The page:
i really enjoy reading apj and feel that your reviews are personal and enjoyable.i enjoy all the different guest posts and i think it should just be about how you are feeling about your own writing.there is no problem as far as how it reads.
    happy thinking : ) and thanks for the giveaway..i really want me some vero profumo!!

  21. Aelfrik says:

    As an indie perfumer, it can be a bit tricky.
    Big, faceless, corporate-produced fragrances can, (and often are), ripped to shreds by people who don’t like them. It can be difficult for us to get honest reviews simply because on such a small scale the reviewer more than likely knows us – and is worried about offending us.

    Whilst no-one really enjoys seeing their work resolutely dismissed, it is at the end of the day, only one person’s opinion. One man’s pleasure is another man’s poison and so on…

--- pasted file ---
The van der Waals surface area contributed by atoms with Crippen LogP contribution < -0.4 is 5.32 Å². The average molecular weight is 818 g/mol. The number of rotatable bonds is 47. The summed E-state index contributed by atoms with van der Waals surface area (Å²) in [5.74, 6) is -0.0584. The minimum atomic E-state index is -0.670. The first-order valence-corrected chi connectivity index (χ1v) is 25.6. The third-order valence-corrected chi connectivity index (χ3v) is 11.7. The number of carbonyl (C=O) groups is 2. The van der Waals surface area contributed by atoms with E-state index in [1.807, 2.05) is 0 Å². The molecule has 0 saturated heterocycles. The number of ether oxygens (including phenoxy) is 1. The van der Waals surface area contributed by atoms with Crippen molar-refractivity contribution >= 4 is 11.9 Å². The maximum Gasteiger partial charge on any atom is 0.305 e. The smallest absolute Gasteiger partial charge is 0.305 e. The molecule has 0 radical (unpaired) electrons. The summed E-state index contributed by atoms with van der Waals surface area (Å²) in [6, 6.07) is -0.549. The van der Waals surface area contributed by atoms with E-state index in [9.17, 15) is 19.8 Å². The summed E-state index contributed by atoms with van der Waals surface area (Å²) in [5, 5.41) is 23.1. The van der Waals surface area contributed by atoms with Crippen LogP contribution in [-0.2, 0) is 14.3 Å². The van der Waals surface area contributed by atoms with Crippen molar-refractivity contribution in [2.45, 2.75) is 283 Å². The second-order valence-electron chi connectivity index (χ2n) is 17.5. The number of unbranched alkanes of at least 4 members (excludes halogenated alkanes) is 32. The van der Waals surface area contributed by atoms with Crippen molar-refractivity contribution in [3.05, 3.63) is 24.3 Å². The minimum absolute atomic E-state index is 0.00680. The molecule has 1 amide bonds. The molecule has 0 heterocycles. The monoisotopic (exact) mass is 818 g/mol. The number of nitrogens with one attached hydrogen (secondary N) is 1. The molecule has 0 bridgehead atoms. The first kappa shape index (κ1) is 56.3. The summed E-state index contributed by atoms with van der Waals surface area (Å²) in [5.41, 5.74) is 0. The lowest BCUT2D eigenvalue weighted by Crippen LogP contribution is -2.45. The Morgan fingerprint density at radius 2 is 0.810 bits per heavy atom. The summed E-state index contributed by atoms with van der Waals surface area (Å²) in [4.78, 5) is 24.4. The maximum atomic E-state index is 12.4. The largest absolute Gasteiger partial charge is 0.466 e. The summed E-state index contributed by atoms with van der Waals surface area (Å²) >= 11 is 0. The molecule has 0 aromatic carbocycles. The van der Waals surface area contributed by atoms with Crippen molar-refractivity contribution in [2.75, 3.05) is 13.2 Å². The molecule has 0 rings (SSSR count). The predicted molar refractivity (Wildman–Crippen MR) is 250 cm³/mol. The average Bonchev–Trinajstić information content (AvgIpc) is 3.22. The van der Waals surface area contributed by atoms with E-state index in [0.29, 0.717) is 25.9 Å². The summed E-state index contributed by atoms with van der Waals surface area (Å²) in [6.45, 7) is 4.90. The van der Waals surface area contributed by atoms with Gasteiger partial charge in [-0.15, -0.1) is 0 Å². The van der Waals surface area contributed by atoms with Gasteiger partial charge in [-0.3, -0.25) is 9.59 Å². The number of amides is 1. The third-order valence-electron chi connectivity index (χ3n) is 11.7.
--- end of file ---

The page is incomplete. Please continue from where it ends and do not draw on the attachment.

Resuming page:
I guess what I’m getting at is that there’s an absolute miasma of wank within the entire perfume industry, from producers to reviewers – and I enjoy APJ because I find decidedly less of said wank here.
    I suspect it’s in part cultural, Australians seem to have a much lower tolerance for brown-nosing wank parades than most, and I for one, love it.

  22. mim says:

    Comment from Janice said it best, I think: ” it’s also important to remember that there are always readers at different stages of discovery—the elements of a review that might seem routine to someone who’s been writing on fragrance for a long time are completely new to a lot of people out here. So while I like reading everyone’s personal experience of a perfume, I wouldn’t want you to completely skip the “basics” either—the notes, the perfumer, the historical references, how long it lasts…”

    I like the formula because it works. I like learning about the materials, notes, creative process etc behind the perfume, and then from the other end I like reading about the experience of the perfume–the parade of notes and associations, both broad and personal, that the wearer lives out during the scent.